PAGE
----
Auger bits are not simple. Auger bits are complicated little blighters. F'rinstance, early in your auger bit orientation you've probably come across the revelation that lead screws can come in coarse, medium and fine. You may have tripped and fallen in the quagmire that is the uncertainty over whether coarse lead screws are for soft woods and fine for hard woods, or... not. But it's not even as simply confusing as that. Take the lead screws on these two Cornelius Whitehouse and Sons Jennings pattern bits. At least I thought they were Jennings pattern, although they surely don't look like it in the picture... But that's not the point. #11 on the left, #10 on the right.
The lead screws appear to be much of a muchness, no? Yes, the one on the left needs a little attention, but that's not the point either. Well it is the point, but it's not the point.
Wrap a length of cotton thread round those screw points, why don't we? Top tip of the day there, incidentally, and possibly the only useful thing you may glean from this blog entry. Having wrestled and sworn over trying to trace the spirals with a marker in the past, it dawned on me that a piece of thread wrapped round the, um, thread, did the job in a fraction of the time and inconvenience. Unless it occurs to you that the nearest piece of thread is the loose one on your shirt and you start pulling, at which point your inconvenience quotient can increase dramatically. So don't do that. Anyway:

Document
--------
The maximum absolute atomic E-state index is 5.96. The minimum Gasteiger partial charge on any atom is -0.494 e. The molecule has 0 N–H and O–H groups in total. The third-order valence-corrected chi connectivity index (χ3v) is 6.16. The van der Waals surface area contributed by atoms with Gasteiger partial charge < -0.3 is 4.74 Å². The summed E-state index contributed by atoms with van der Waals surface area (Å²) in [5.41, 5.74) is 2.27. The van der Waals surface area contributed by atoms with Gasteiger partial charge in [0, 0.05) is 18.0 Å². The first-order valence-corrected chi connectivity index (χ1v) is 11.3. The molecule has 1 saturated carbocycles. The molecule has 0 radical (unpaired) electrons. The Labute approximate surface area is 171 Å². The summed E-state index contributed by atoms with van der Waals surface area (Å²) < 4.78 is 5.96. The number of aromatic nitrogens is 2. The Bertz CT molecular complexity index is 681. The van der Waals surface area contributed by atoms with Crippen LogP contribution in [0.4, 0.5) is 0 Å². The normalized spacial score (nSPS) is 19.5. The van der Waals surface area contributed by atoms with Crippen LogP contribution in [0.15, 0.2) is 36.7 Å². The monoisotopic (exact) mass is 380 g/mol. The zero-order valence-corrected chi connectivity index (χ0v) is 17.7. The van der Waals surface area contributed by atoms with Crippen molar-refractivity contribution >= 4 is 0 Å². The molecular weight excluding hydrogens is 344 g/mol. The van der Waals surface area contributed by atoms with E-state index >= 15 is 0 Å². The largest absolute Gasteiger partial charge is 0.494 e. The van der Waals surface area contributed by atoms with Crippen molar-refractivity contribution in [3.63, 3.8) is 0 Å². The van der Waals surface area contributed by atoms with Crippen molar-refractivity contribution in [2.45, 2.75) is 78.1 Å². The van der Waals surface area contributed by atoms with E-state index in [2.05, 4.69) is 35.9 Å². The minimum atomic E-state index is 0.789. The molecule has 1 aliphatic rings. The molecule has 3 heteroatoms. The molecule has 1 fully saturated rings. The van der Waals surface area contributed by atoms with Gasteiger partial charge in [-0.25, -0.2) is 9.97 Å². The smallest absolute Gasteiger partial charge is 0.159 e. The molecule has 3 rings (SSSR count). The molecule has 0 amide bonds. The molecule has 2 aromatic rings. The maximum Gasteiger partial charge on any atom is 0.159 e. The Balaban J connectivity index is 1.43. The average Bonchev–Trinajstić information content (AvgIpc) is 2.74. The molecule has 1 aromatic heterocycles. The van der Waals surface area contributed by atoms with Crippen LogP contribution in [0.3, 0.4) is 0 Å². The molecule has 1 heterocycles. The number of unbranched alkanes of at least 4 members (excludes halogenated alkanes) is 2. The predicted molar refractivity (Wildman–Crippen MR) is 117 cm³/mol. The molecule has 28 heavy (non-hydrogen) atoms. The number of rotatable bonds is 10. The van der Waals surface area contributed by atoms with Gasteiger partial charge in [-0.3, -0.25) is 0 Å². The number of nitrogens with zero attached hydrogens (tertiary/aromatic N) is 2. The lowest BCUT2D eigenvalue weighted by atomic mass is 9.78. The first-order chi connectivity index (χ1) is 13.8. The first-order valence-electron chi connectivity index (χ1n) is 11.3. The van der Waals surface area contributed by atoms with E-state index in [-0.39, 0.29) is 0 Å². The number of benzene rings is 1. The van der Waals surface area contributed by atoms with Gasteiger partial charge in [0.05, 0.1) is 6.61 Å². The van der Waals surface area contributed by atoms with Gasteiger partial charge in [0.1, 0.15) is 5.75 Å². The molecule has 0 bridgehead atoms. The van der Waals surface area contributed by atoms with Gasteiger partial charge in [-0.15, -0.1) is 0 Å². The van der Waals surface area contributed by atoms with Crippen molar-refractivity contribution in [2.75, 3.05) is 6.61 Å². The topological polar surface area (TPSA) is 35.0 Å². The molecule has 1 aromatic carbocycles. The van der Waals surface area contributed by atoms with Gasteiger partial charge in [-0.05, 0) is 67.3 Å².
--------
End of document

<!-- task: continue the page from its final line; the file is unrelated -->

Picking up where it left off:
Well that's where I get confused. More confused. It means the thread pitch is coarser than it appears. I think. But the number of threads is doubled for better grip, maybe? If so, in what exactly? Which lead screw is preferred for what type of wood? Does it matter? Do I even need to know? Most books, however ancient, and the few catalogues I have are all oddly silent on lead screws and the differences in same, so maybe it's no big deal. But I can't help wanting to know, and so I wonder. In circles.
Around this point I feel a headache coming on and silliness ensues.